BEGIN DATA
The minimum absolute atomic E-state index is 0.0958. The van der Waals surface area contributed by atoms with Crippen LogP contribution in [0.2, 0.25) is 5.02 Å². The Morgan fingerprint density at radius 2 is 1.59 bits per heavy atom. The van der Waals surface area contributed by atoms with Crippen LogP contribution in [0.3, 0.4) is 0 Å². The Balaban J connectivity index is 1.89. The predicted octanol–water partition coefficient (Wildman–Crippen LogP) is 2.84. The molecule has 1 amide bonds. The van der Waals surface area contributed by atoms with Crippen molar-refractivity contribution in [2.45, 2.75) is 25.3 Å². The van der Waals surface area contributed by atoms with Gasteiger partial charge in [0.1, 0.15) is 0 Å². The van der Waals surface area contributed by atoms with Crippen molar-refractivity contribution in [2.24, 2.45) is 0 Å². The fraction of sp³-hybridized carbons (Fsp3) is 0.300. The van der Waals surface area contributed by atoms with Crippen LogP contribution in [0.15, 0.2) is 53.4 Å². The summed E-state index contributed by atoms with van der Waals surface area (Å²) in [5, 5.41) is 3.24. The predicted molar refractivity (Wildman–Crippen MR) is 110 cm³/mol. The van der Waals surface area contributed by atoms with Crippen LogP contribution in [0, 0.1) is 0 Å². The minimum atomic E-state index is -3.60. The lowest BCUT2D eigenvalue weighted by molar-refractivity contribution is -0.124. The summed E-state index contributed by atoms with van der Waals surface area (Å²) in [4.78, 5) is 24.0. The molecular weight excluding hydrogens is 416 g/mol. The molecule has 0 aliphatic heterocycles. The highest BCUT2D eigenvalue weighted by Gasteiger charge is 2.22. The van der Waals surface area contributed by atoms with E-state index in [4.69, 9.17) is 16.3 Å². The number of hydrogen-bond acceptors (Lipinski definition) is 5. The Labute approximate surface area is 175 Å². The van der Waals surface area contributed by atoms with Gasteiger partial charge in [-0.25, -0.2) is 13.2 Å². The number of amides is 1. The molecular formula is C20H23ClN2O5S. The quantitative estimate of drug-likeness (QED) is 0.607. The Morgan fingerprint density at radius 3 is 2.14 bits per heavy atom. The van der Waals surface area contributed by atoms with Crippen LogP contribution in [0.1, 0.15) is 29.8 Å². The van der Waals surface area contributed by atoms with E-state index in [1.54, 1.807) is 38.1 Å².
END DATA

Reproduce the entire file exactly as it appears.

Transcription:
The minimum absolute atomic E-state index is 0.0958. The van der Waals surface area contributed by atoms with Crippen LogP contribution in [0.2, 0.25) is 5.02 Å². The Morgan fingerprint density at radius 2 is 1.59 bits per heavy atom. The van der Waals surface area contributed by atoms with Crippen LogP contribution in [0.3, 0.4) is 0 Å². The Balaban J connectivity index is 1.89. The predicted octanol–water partition coefficient (Wildman–Crippen LogP) is 2.84. The molecule has 1 amide bonds. The van der Waals surface area contributed by atoms with Crippen molar-refractivity contribution in [2.45, 2.75) is 25.3 Å². The van der Waals surface area contributed by atoms with Gasteiger partial charge in [0.1, 0.15) is 0 Å². The van der Waals surface area contributed by atoms with Crippen molar-refractivity contribution in [2.24, 2.45) is 0 Å². The fraction of sp³-hybridized carbons (Fsp3) is 0.300. The van der Waals surface area contributed by atoms with Crippen LogP contribution in [0.15, 0.2) is 53.4 Å². The summed E-state index contributed by atoms with van der Waals surface area (Å²) in [5, 5.41) is 3.24. The predicted molar refractivity (Wildman–Crippen MR) is 110 cm³/mol. The van der Waals surface area contributed by atoms with Crippen LogP contribution in [0, 0.1) is 0 Å². The minimum atomic E-state index is -3.60. The lowest BCUT2D eigenvalue weighted by molar-refractivity contribution is -0.124. The summed E-state index contributed by atoms with van der Waals surface area (Å²) in [4.78, 5) is 24.0. The molecular weight excluding hydrogens is 416 g/mol. The molecule has 0 aliphatic heterocycles. The highest BCUT2D eigenvalue weighted by Gasteiger charge is 2.22. The van der Waals surface area contributed by atoms with E-state index in [4.69, 9.17) is 16.3 Å². The number of hydrogen-bond acceptors (Lipinski definition) is 5. The Labute approximate surface area is 175 Å². The van der Waals surface area contributed by atoms with Gasteiger partial charge in [-0.25, -0.2) is 13.2 Å². The number of amides is 1. The molecular formula is C20H23ClN2O5S. The quantitative estimate of drug-likeness (QED) is 0.607. The Morgan fingerprint density at radius 3 is 2.14 bits per heavy atom. The van der Waals surface area contributed by atoms with Crippen LogP contribution in [0.1, 0.15) is 29.8 Å². The van der Waals surface area contributed by atoms with E-state index in [1.54, 1.807) is 38.1 Å².